When we reach that point in life when the middle years have passed, would we have done things differently if we had somehow gained the wisdom that comes from learning from our own mistakes?
They say that education is wasted on the young. When we are adolescent, suffused by swirling hormones and an intolerable need to impress our peers, how can we concentrate on learning those school subjects that will be so essential to our future life? How to show due diligence at schoolwork when the very act of striving for perfection brings a swathe of disdain and criticism from the very peers we so want to impress? We listen to school friends who say ‘why do I need to learn French? I'll never need that - I want to be a train-driver'.
The very fact of being a child, by definition, means that you can't possibly know or envisage a future, mature, life where unforeseen opportunities abound and hitherto undreamed of possibilities may require you to use those very skills that you disparaged so long ago.
And then later, when we take those first cautious steps into the world of work, how can we know that sometimes we may only get one chance?
As life progresses, many are the people who say they wish they'd known that time seems to speed up as you get older. Grandparents say that when they were at school, the long six-week summer holidays never seemed to end, but now in their later years the hours between each day's breakfast, lunch and dinner seem to whizz past more like Spring, Summer and Autumn. When you get older, it can be harder to find the confidence you once had, because confidence often depends on ignorance. When young, you have the advantage of not needing to be dignified so you can throw yourself forward with foolhardy arrogance.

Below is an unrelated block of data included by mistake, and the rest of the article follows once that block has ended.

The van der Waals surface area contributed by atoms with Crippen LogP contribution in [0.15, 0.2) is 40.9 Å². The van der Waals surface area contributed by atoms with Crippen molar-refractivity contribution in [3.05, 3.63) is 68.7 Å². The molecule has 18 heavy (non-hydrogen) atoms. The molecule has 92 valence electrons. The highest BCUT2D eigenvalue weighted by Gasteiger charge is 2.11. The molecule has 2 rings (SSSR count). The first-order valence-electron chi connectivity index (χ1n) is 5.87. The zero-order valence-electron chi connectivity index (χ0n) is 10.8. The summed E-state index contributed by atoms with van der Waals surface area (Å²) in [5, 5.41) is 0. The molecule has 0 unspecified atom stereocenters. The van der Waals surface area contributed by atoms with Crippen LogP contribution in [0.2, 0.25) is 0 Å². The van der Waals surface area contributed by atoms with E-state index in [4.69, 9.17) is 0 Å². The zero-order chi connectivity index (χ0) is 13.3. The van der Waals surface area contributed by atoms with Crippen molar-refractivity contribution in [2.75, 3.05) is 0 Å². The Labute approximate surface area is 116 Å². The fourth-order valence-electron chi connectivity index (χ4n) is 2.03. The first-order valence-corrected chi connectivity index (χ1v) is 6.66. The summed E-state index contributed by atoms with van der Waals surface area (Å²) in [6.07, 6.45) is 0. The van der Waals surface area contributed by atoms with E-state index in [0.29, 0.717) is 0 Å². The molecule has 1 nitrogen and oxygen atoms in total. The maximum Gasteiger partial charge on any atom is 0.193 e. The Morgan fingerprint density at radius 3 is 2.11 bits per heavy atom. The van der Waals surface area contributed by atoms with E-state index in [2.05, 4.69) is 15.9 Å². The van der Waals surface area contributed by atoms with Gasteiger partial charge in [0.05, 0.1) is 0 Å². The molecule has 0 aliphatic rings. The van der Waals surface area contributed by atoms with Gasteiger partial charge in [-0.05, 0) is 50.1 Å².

Men who lived their youth in the baby-boomer ‘60s say they wish they'd said yes to taxes, rather than to drugs. And, they wish they'd realised sooner that taking alcohol to excess never made things better when life was bad; it just made things worse. Denture-wearers say they wish they had brushed their teeth more as children and visited the dentist more often. But, of course, in the days of yore, dentists were seen as horror-filled places of pain rather than the cosy world of pain-free treatments offered today.
As the UK announces that it is now definitely in recession, many are the people who wish they'd bought more property when they were younger. And those who now find themselves in negative-equity ask why they didn't sell five years ago when the house market was at its peak.
Walking along the teeming streets of our cities and seeing the different age-groups mingling together, we say ‘I wish I'd known that the person who gets older and frailer and eventually dies is not somebody else - it's me!'
So, what can we do to stop ourselves falling into a mire of hopelessness and depression? There's no point in beating yourself up over things you should have done or over yesterday's missed opportunities. The answer is simple. Live every stage of your present life as in your prime. Make a conscious effort to learn from those who have already made that mid-life transition and are living fulfilled lives. Do something that flies in the face of youthful self-consciousness, such as joining a drama group or choir. Take up something demanding, like an Open University course. All of these things will make new demands on you, and allow you to rethink your lifelong preconceptions about your own abilities.
Sunrise, sunset, swiftly pass the years. Life is precious, so don't waste a second.